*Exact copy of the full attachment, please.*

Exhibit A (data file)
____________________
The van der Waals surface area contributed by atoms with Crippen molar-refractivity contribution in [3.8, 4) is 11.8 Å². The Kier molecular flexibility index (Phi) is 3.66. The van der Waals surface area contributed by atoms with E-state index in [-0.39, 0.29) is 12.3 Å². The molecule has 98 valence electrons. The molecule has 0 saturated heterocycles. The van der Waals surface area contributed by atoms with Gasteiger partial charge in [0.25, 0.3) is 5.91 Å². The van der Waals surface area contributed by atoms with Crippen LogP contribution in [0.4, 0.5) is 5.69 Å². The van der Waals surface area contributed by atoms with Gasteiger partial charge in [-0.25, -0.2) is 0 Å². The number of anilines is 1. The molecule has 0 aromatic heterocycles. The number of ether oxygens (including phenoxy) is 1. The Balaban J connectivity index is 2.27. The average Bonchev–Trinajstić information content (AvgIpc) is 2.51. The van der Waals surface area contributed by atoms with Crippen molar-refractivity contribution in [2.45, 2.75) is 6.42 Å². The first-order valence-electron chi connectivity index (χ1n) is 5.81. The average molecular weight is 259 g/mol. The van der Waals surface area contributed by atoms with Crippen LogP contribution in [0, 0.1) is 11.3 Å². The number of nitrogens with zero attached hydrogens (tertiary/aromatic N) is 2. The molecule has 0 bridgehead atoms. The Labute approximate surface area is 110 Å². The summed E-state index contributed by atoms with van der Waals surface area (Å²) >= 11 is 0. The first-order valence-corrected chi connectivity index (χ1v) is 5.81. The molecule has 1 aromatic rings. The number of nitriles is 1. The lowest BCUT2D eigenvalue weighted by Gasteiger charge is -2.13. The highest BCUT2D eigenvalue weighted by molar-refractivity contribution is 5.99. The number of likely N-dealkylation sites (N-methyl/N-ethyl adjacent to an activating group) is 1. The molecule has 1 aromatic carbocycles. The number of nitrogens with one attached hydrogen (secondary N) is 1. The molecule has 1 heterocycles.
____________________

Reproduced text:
The van der Waals surface area contributed by atoms with Crippen molar-refractivity contribution in [3.8, 4) is 11.8 Å². The Kier molecular flexibility index (Phi) is 3.66. The van der Waals surface area contributed by atoms with E-state index in [-0.39, 0.29) is 12.3 Å². The molecule has 98 valence electrons. The molecule has 0 saturated heterocycles. The van der Waals surface area contributed by atoms with Gasteiger partial charge in [0.25, 0.3) is 5.91 Å². The van der Waals surface area contributed by atoms with Crippen LogP contribution in [0.4, 0.5) is 5.69 Å². The van der Waals surface area contributed by atoms with Gasteiger partial charge in [-0.25, -0.2) is 0 Å². The number of anilines is 1. The molecule has 0 aromatic heterocycles. The number of ether oxygens (including phenoxy) is 1. The Balaban J connectivity index is 2.27. The average Bonchev–Trinajstić information content (AvgIpc) is 2.51. The van der Waals surface area contributed by atoms with Crippen molar-refractivity contribution in [2.45, 2.75) is 6.42 Å². The first-order valence-electron chi connectivity index (χ1n) is 5.81. The average molecular weight is 259 g/mol. The van der Waals surface area contributed by atoms with Crippen LogP contribution in [0, 0.1) is 11.3 Å². The number of nitrogens with zero attached hydrogens (tertiary/aromatic N) is 2. The molecule has 0 bridgehead atoms. The Labute approximate surface area is 110 Å². The summed E-state index contributed by atoms with van der Waals surface area (Å²) >= 11 is 0. The first-order valence-corrected chi connectivity index (χ1v) is 5.81. The molecule has 1 aromatic rings. The number of nitriles is 1. The lowest BCUT2D eigenvalue weighted by Gasteiger charge is -2.13. The highest BCUT2D eigenvalue weighted by molar-refractivity contribution is 5.99. The number of likely N-dealkylation sites (N-methyl/N-ethyl adjacent to an activating group) is 1. The molecule has 1 aromatic carbocycles. The number of nitrogens with one attached hydrogen (secondary N) is 1. The molecule has 1 heterocycles.